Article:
Project 1: Digital Literacy Biography

an overview . . .

The primary goals for Project 1 is for you to arrange your literacy experience in relation to a larger body of work, i.e. articles about literacy and digital literacy we are reading. Your work should talk back to either your peers beyond the class or scholars in the field of literacy in some way by making an argument from a personal experience thereby improving knowledge about literacy in general. This assignment is designed as a chance for you to personalize and prove that you have understood the broad concepts of literacy and/or technology we have discussed so far in the class by drawing on your own experiences with technologies and people.

“Ultimately, when you finish this assignment, you should have a paper that addresses the question: What are your most important literacies? Where and how did you develop them? Who helped you develop them, what does it take to maintain them, and why are they important for you? You will need to use abundant evidence from your own experiences here; you also should use evidence from at least one reading for this assignment to develop your ideas and analysis.”

(Adler-Kassner 25, emphasis original)

Specifically, I would like you to address your personal literacy history in relation to the concepts we have listened to and read. Do these pieces accurately describe your experience? Is it difficult to keep up in one literacy with one while learning another? Where do you place yourself in relation to the other members of the class? How do you fit, or don’t fit, the pieces we have read about literacy?

Written Experiential research (traditional paper of 2700ish words):

Explore an issue of literacy from our readings. Write down your own experiences with digital technology and literacy. Make sure to include people. Use your own experiences and arrange them next to the issue you have chosen. You have primarily two arrangement moves to make here. First, try anecdotes. Try baiting/raising questions. These questions should be about histories of social literacy, digital literacy, writing, and people. Second, the experiential research needs moments of reflection as to why you are talking about these issues. A firm purpose. A good experiential research will flip back and forth between those. Does your experience support the people we are reading? Does it not support it? How might your experience revise/upgrade the ideas on literacy of those we have read?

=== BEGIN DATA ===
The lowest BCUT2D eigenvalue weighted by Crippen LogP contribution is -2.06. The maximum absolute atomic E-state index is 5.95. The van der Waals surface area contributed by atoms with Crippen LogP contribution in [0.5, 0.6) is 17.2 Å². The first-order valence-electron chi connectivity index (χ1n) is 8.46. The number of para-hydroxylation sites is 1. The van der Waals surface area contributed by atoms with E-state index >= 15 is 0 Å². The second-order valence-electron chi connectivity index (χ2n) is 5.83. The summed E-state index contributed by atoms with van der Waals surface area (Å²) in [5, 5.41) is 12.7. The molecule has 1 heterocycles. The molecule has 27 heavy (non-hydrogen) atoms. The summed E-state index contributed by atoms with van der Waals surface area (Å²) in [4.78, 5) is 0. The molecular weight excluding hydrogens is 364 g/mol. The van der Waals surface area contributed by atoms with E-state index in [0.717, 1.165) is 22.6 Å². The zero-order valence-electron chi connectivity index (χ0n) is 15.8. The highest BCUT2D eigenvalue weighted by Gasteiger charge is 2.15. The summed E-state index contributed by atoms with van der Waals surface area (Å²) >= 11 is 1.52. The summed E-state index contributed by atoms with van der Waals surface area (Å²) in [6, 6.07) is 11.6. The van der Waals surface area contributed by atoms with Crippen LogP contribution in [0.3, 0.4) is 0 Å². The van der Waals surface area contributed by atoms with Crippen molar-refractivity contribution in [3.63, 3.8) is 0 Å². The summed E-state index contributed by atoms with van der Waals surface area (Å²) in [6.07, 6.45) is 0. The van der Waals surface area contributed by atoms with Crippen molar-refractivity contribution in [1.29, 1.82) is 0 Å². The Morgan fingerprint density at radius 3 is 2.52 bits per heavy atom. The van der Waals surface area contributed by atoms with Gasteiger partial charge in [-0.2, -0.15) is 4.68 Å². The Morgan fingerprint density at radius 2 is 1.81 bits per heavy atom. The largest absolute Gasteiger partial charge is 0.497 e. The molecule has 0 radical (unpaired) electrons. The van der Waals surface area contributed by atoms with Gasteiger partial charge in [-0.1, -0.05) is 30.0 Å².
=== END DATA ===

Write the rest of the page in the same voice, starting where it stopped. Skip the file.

Create a well-organized and properly cited experiential research that tells your literacy story in relation to academic scholarship and in doing so, argues persuasively for a point of view about literacy.

How to get started

Watch all four parts of Ira Glass on Storytelling. Then use Hawisher and Selfe’s Digital Literacy Interview Protocol as an invention space to think about your own literacy experiences, and finally go back and review what we have read, watched, and listened to in the class about literacy. Identify an event/phenomenon/trend that you care about and that has some larger cultural import and significance. Finally, start writing down some anecdotes that get at what we are reading and what you want to say.

assessment criteria

Quality of Narrative Skill: Are the anecdotes relevant? Is there a thread that links them? Are they detailed? Does the work tell a good story? Emotionally compelling? Do you tell a story about your experiences with literacy? Can it be linked to a larger themes in the course? Do you use anecdotes well?

Quality of Evidence: Are there enough details? Does evidence support the claims of the work? Do anecdotes have enough specific details to make them compelling?

Quality of Intellectual Skill: Are there moments of reflection? Do they relate to literacy? Is there enough detail to intellectually engage the issue? Does the academic content from the class inform the work? Does it have import for a broader audience? Does it help the audience extend/expand their understanding of a particular event/phenomena/trend or a particular issue associated with an event/phenomena/trend? Does the work add value to the intellectual discussions that our readings engage in? Does the experiential research explain other works well?

Focus/Structure/Organization: Does the piece hold together? Does the Piece maintain its focus on the assignment?

Quality of Revision/Craft: Thoughtfulness in writing. Grammar/Spelling/MLA Citations. Editing. Proper formatting, etc.

To receive full credit for your drafts for this assignment you must have the appropriate drafts on the appropriate days (see specifics).

Work Cited

Adler-Kassner, Linda. Considering Literacy: Reading and Writing the Educational Experience. New York: Longman, 2005.